Forwarding call to another GenServer

In the library I was writing I had to implement a rate limiter to limit the amount of calls going out to an external API.
The design I eventually came up with is following:

  • Ratelimit process has an ETS with the actual state of the rate limit per bucket (remaining, wait time, …)
  • Poolboy manages a set of processes that can execute the HTTP request based on the state (they receive the state along the HTTP call they need to make)

The Ratelimit process receives ALL calls, looks up the state for a bucket and sends it the API call to execute along with the state.

The problem was that API calls often have a result you want to return, so you’d use a call instead of a cast. But you don’t want the Ratelimit process to be blocked until the API call finishes (especially if it’s going to have to wait with executing).

As a solution I “forward” the call to the bucket which handles the actual response to the original caller with the following code:

  # This method forwards a call to another genserver.
  # We use this method to forward a request to the ratelimit to the bucket which will then handle it.
  # Forwarding instead of simply calling to the bucket allows the ratelimit to continue processing without blocking.
  @spec forward_call(server :: GenServer.server(), event :: any(), from :: GenServer.from()) ::
  defp forward_call(server, event, from) do
    target = GenServer.whereis(server)

    send(target, {:"$gen_call", from, event})

For the caller this is entirely transparent, and the bucket can just {:reply} as it always has, but I feel like this is a little bit of a hack (and I haven’t seen this technique used anywhere else in the ecosystem).

What do you guys think of this approach, did I just go about the problem entirely wrong or is this a clever solution that you would’ve used as well?

link to the code: wumpex/ratelimit.ex at master · dealloc/wumpex · GitHub
bucket lookup: wumpex/ratelimit.ex at master · dealloc/wumpex · GitHub
bucket code: wumpex/stateless_bucket.ex at master · dealloc/wumpex · GitHub


GenServer is really fun to use but in this case you should avoid them. It will be the bottleneck of your whole system quickly.

You should consider using ets only and you don’t need to wrap it under a specific process. Take a look at ets update counter (Erlang -- ets)
(Sorry it’s Erlang doc, but never too late/soon to learn Erlang)

For the rest of the code stay in the http process.

I hope it help you :wink:

Given that the StatelessBucket processes don’t keep state themselves I can see why you would suggest that. However, I chose using GenServer since that still allows using the handle_call/3 callbacks (so I can reply to the call method without having to simulate a reply myself).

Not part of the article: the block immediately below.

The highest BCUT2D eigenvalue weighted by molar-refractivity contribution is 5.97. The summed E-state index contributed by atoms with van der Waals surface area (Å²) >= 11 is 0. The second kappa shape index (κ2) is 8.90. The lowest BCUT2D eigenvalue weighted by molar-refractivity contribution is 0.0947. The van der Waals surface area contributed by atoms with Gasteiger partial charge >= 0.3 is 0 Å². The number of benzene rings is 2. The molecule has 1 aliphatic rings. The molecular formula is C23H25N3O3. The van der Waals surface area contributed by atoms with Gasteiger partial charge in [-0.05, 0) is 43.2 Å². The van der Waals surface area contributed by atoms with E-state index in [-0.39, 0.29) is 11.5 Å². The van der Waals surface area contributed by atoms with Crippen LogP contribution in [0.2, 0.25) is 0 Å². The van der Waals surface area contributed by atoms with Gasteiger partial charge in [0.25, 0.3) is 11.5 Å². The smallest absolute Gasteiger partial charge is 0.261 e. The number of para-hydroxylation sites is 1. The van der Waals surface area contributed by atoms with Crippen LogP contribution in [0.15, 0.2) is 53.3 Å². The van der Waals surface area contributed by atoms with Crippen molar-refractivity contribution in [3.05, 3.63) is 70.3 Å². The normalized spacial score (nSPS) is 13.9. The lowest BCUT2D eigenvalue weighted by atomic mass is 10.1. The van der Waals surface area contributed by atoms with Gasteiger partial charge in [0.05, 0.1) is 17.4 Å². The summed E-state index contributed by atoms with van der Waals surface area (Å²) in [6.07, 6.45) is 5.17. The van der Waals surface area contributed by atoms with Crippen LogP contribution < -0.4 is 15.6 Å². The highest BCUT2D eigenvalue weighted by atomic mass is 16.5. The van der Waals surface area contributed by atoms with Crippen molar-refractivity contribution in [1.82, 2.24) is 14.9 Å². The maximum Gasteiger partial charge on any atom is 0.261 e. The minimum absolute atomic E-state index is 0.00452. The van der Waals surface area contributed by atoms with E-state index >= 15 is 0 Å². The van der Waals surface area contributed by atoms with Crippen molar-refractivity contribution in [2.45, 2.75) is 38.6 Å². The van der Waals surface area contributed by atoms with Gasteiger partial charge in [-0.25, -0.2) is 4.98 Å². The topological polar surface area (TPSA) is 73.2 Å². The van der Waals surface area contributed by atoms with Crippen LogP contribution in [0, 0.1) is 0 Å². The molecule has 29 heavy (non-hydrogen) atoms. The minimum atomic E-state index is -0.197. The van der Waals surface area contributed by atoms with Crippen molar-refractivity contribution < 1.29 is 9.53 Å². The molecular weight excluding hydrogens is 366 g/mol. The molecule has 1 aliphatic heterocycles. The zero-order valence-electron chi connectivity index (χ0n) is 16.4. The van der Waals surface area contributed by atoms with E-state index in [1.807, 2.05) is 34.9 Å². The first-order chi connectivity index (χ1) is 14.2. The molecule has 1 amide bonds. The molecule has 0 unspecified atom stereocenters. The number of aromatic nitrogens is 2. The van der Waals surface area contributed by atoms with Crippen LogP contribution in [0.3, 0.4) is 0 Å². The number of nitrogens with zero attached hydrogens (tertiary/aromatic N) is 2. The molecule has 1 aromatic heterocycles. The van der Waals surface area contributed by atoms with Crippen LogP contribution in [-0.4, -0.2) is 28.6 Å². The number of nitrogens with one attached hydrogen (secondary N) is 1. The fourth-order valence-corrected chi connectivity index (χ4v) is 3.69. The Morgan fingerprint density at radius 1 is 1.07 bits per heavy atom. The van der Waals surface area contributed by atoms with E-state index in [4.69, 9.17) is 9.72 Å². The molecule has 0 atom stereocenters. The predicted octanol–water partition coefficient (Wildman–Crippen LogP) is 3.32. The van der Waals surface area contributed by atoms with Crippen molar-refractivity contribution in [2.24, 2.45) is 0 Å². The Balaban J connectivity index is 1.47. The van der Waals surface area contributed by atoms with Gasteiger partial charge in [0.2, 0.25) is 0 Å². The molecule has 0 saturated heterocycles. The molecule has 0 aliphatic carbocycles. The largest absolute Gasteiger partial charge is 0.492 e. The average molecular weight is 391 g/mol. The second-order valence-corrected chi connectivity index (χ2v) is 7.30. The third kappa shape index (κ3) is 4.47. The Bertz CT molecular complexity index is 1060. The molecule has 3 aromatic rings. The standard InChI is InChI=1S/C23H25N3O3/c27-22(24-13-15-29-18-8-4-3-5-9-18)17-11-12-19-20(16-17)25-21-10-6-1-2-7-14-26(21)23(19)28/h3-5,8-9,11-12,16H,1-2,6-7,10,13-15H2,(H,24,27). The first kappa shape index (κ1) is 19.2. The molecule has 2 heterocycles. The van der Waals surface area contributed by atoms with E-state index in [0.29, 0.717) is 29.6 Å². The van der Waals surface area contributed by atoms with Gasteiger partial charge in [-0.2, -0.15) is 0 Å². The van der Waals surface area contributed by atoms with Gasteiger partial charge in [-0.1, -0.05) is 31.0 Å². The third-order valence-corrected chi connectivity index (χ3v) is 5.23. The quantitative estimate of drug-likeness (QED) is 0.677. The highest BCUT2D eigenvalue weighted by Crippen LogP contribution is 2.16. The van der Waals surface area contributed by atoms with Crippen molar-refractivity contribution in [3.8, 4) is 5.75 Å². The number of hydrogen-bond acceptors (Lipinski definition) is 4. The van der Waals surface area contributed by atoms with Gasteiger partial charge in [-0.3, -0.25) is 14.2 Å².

I don’t see how GenServer would be a bottleneck here though?

The ETS update_counter is pretty good, I’ll definitely look into that. It seems perfectly suited for what I’m doing with it here.

A simple representation of a GenServer is a loop that dequeue messages.

Imagine that you receive a lot of requests, so many that your GenServer could not dequeue them as fast as he need. The messages box will growing and could reach a point where new messages will be process 2 minutes later.

In this case, what should we do for those requests ? In general case, they will timeout. That’s why I prefer use ets in your case :wink:

Other concern: Sometime we don’t have choice to use GenServer, but do they have to be unique? There is a lot of tips to manage multiple Genservers at the same time.

Edit: currently you don’t use correctly the GenServer (IMO). They were created to manage state. Your is stateless and is use to manage a async job that will return something.

The growing messagebox will hold true for any type of Elixir process though?
What would you suggest then, not running the API call themselves in a separate process?

The state is currently already tracked in ETS which is shared over a pool of GenServer, so they aren’t even unique to start with.

The only exception being the Ratelimit, which does nothing more than an ETS lookup and then “forwards” the call to the bucket (and that’s what the question was about)

Yeah I talk about the RateLimit, you could simply have a module that check ets and forward to what ever you want.

Thing is if you don’t use GenServer for this module, it will be executed directly in the client request process. So you’ll have more processes that will « do the job ».

Lot of people wrap ets inside a GenServer and it an error IMO

Ah, now I’m following.
I’ll still need a process that creates and ‘owns’ the ETS table as well as the bucket pool, but you’re right that the lookup and delegation does not need to happen in the Ratelimit process.
That would also eliminate the need for “forwarding” the call to the other processes.


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